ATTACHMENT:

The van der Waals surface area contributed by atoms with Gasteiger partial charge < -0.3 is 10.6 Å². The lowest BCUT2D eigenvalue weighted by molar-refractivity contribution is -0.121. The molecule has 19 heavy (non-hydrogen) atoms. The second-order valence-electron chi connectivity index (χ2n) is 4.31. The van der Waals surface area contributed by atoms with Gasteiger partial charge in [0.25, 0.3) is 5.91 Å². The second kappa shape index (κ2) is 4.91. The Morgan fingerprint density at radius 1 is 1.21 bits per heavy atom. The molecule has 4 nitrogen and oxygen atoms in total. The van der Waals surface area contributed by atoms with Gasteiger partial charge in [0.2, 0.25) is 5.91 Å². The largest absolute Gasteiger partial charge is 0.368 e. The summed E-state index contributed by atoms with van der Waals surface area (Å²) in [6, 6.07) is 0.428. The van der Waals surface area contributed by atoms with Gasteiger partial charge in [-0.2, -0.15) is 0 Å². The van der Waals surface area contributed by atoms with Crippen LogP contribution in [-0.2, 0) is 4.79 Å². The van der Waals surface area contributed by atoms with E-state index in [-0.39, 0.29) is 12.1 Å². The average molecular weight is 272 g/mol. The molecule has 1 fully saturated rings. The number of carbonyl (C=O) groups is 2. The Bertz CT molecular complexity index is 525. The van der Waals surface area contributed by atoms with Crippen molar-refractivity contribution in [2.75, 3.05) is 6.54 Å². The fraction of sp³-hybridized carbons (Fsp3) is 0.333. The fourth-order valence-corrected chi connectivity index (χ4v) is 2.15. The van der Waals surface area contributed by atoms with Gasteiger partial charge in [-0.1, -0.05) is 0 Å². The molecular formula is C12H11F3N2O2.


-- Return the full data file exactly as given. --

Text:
The van der Waals surface area contributed by atoms with Gasteiger partial charge < -0.3 is 10.6 Å². The lowest BCUT2D eigenvalue weighted by molar-refractivity contribution is -0.121. The molecule has 19 heavy (non-hydrogen) atoms. The second-order valence-electron chi connectivity index (χ2n) is 4.31. The van der Waals surface area contributed by atoms with Gasteiger partial charge in [0.25, 0.3) is 5.91 Å². The second kappa shape index (κ2) is 4.91. The Morgan fingerprint density at radius 1 is 1.21 bits per heavy atom. The molecule has 4 nitrogen and oxygen atoms in total. The van der Waals surface area contributed by atoms with Gasteiger partial charge in [0.2, 0.25) is 5.91 Å². The largest absolute Gasteiger partial charge is 0.368 e. The summed E-state index contributed by atoms with van der Waals surface area (Å²) in [6, 6.07) is 0.428. The van der Waals surface area contributed by atoms with Gasteiger partial charge in [-0.2, -0.15) is 0 Å². The van der Waals surface area contributed by atoms with Crippen LogP contribution in [-0.2, 0) is 4.79 Å². The van der Waals surface area contributed by atoms with E-state index in [-0.39, 0.29) is 12.1 Å². The average molecular weight is 272 g/mol. The molecule has 1 fully saturated rings. The number of carbonyl (C=O) groups is 2. The Bertz CT molecular complexity index is 525. The van der Waals surface area contributed by atoms with Crippen molar-refractivity contribution in [2.75, 3.05) is 6.54 Å². The fraction of sp³-hybridized carbons (Fsp3) is 0.333. The fourth-order valence-corrected chi connectivity index (χ4v) is 2.15. The van der Waals surface area contributed by atoms with Gasteiger partial charge in [-0.1, -0.05) is 0 Å². The molecular formula is C12H11F3N2O2.